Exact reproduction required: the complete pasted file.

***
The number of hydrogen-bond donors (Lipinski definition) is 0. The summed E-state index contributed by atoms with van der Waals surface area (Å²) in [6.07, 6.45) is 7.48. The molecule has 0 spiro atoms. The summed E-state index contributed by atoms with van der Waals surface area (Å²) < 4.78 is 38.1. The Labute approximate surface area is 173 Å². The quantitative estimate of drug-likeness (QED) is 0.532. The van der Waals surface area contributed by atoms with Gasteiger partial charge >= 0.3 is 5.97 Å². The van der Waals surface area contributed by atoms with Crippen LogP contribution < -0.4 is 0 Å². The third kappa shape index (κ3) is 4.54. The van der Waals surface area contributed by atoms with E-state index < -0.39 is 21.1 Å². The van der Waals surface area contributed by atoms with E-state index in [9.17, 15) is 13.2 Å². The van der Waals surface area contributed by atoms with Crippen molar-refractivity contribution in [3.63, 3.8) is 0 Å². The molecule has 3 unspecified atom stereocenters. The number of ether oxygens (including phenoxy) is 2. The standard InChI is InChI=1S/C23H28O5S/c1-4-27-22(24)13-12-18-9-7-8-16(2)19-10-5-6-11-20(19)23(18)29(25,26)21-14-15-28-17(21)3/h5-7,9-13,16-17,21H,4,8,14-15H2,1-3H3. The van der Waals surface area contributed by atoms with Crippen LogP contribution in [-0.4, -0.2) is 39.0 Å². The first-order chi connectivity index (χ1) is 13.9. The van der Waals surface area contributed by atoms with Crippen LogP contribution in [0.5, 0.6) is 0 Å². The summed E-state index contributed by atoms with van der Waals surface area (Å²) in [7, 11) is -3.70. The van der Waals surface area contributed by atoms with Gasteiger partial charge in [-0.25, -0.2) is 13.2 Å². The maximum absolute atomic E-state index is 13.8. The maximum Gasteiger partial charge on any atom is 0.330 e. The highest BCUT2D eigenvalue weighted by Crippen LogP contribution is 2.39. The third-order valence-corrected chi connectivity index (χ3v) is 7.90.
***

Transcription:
The number of hydrogen-bond donors (Lipinski definition) is 0. The summed E-state index contributed by atoms with van der Waals surface area (Å²) in [6.07, 6.45) is 7.48. The molecule has 0 spiro atoms. The summed E-state index contributed by atoms with van der Waals surface area (Å²) < 4.78 is 38.1. The Labute approximate surface area is 173 Å². The quantitative estimate of drug-likeness (QED) is 0.532. The van der Waals surface area contributed by atoms with Gasteiger partial charge >= 0.3 is 5.97 Å². The van der Waals surface area contributed by atoms with Crippen LogP contribution < -0.4 is 0 Å². The third kappa shape index (κ3) is 4.54. The van der Waals surface area contributed by atoms with E-state index < -0.39 is 21.1 Å². The van der Waals surface area contributed by atoms with E-state index in [9.17, 15) is 13.2 Å². The van der Waals surface area contributed by atoms with Crippen molar-refractivity contribution in [3.63, 3.8) is 0 Å². The molecule has 3 unspecified atom stereocenters. The number of ether oxygens (including phenoxy) is 2. The standard InChI is InChI=1S/C23H28O5S/c1-4-27-22(24)13-12-18-9-7-8-16(2)19-10-5-6-11-20(19)23(18)29(25,26)21-14-15-28-17(21)3/h5-7,9-13,16-17,21H,4,8,14-15H2,1-3H3. The van der Waals surface area contributed by atoms with Crippen LogP contribution in [-0.4, -0.2) is 39.0 Å². The first-order chi connectivity index (χ1) is 13.9. The van der Waals surface area contributed by atoms with Crippen LogP contribution in [0.5, 0.6) is 0 Å². The summed E-state index contributed by atoms with van der Waals surface area (Å²) in [7, 11) is -3.70. The van der Waals surface area contributed by atoms with Gasteiger partial charge in [-0.25, -0.2) is 13.2 Å². The maximum absolute atomic E-state index is 13.8. The maximum Gasteiger partial charge on any atom is 0.330 e. The highest BCUT2D eigenvalue weighted by Crippen LogP contribution is 2.39. The third-order valence-corrected chi connectivity index (χ3v) is 7.90.